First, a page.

3. Once you know what school your child or teen will be at, try to figure out if there are any groups to get involved in. This can be cheerleading, band, drama club, or more. Try to help your child or teen get connected with peers who will be at their school so they wont walk into school not knowing anyone.

4. If your moving to another country and language is an issue try to seek out other anglos and connect. With this connection aim to try to find the best ways for you to learn the language as well as for your child to learn. Again encourage connections for your child or teen, someone who knows the local language as well as English and can help your child or teen learn.

5. Check in regularly with your child about their adjustment. Often times new students get bullied. And even if they are not getting bullied if they are having trouble making friends they can feel incredibly isolated and alone. This plays with their self esteem and how they feel about themselves so you want to be thoughtful and watchful about this. When children, teens, and adults suffer from low self esteem this often leads to depression and anxiety. By regularly checking in with your kid you can intervene early and help them with their adjustment if your noticing that something is askew. For more tips and tricks on how to check in with your child or teen then download the free checklist here.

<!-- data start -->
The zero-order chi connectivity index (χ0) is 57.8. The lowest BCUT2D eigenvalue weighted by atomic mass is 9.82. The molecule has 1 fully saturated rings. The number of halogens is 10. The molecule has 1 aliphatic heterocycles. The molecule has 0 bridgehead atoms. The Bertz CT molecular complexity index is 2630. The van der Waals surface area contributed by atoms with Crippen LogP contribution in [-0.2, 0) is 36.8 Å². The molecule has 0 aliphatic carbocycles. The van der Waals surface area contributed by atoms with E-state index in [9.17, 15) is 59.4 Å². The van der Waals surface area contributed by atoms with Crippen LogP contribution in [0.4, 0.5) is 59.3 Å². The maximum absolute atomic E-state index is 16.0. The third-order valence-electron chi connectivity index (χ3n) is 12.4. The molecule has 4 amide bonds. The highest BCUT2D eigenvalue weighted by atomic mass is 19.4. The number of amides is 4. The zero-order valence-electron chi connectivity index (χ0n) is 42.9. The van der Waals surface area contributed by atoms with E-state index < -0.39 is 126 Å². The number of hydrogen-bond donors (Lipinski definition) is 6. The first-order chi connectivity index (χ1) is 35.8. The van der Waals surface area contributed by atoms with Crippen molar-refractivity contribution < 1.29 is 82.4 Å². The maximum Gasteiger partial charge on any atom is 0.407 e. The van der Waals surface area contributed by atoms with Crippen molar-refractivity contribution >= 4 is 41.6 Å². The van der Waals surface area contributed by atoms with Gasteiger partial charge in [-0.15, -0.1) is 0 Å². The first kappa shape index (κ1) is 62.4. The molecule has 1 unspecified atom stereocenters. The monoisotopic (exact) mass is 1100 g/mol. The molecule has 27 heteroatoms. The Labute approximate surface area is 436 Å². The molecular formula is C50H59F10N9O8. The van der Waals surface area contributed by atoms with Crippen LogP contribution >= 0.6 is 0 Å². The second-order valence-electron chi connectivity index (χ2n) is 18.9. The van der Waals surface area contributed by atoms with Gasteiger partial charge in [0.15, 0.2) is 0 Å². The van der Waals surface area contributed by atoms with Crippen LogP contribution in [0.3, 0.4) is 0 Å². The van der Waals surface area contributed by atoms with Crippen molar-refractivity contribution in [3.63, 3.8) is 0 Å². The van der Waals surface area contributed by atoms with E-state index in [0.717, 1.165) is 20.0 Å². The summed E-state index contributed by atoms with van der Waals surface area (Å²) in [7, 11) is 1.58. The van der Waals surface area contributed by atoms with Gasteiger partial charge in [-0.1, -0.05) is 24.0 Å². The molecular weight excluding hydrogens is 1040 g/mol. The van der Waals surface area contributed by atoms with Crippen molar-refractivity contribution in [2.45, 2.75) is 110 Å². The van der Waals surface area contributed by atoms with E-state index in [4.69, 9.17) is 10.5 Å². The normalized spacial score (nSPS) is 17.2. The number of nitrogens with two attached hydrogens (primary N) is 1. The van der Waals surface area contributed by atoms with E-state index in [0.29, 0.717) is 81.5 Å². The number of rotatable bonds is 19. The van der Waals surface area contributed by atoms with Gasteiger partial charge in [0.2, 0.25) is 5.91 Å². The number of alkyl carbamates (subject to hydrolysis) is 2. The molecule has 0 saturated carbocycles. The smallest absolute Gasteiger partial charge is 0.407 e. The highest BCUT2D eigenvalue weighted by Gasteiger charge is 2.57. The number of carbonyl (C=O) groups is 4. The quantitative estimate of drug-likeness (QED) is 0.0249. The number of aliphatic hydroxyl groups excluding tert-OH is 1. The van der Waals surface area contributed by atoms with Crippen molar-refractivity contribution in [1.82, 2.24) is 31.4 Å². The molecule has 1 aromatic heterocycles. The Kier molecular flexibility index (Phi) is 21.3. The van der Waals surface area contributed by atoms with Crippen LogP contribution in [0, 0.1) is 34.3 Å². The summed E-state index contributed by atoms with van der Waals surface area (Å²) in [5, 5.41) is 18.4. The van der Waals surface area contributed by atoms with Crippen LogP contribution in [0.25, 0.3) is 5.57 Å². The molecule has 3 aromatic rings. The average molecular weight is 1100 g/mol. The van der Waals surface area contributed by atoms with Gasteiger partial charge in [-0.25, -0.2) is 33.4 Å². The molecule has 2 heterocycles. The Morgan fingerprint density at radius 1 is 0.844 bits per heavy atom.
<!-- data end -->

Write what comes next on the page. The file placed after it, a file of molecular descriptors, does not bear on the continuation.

Moving can be incredibly stressful for everyone in the family. As someone who has moved to a new country I know how hard it can be to adjust and to feel lost amongst a sea of people who seem to know what is going on. This stress can be hard as a single adult but for children and teens who don’t have as much control over their situations or coping tools it can be incredibly overwhelming.

These are just a few strategies, tips, and recommendations! I hope you found this post helpful! I’d love to hear from you in the comment section!

Thank you for taking the time to read. Remember sharing is caring, so share if you found this helpful!

Until we connect again,

Jessica

If you have any questions or would like to talk to learn more about Relational Trauma Therapy, feel free to reach out any time by visiting my contact page.

I know how worried you are about your daughter since you’ve learned that she was sexually abused. You’ve heard about the lasting effects of sexual abuse and you want to avoid this for your daughter. Schedule your first session with me so we can discuss how we can best support your daughter on her healing journey.

Chana Lang

Chana Lang

Hi I'm Chana and I am a licensed therapist specializing in treating sexual abuse and other traumas. Whether you are pregnant survivor, a parent of a survivor or an adult survivor of sexual abuse or complex trauma I am here to support you on your healing so you can love yourself, find your empowered voice, and have the relationships you desire.